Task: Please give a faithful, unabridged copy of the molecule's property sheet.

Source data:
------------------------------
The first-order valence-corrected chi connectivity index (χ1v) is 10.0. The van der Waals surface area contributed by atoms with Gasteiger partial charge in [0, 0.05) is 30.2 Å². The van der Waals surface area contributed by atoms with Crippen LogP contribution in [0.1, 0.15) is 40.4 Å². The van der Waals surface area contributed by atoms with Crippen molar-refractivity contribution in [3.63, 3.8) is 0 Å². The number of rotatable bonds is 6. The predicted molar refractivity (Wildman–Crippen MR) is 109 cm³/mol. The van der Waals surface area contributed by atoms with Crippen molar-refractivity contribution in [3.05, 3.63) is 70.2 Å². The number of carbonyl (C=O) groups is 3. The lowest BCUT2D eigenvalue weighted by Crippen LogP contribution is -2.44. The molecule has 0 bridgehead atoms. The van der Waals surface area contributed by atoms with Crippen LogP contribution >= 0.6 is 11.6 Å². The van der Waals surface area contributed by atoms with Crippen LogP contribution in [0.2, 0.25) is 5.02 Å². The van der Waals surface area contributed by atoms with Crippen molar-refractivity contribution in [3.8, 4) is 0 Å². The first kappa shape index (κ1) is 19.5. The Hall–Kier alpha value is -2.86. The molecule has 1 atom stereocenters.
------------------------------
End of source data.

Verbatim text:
The first-order valence-corrected chi connectivity index (χ1v) is 10.0. The van der Waals surface area contributed by atoms with Gasteiger partial charge in [0, 0.05) is 30.2 Å². The van der Waals surface area contributed by atoms with Crippen LogP contribution in [0.1, 0.15) is 40.4 Å². The van der Waals surface area contributed by atoms with Crippen molar-refractivity contribution in [3.63, 3.8) is 0 Å². The number of rotatable bonds is 6. The predicted molar refractivity (Wildman–Crippen MR) is 109 cm³/mol. The van der Waals surface area contributed by atoms with Crippen molar-refractivity contribution in [3.05, 3.63) is 70.2 Å². The number of carbonyl (C=O) groups is 3. The lowest BCUT2D eigenvalue weighted by Crippen LogP contribution is -2.44. The molecule has 0 bridgehead atoms. The van der Waals surface area contributed by atoms with Crippen LogP contribution >= 0.6 is 11.6 Å². The van der Waals surface area contributed by atoms with Crippen LogP contribution in [0.2, 0.25) is 5.02 Å². The van der Waals surface area contributed by atoms with Crippen molar-refractivity contribution in [3.8, 4) is 0 Å². The first kappa shape index (κ1) is 19.5. The Hall–Kier alpha value is -2.86. The molecule has 1 atom stereocenters.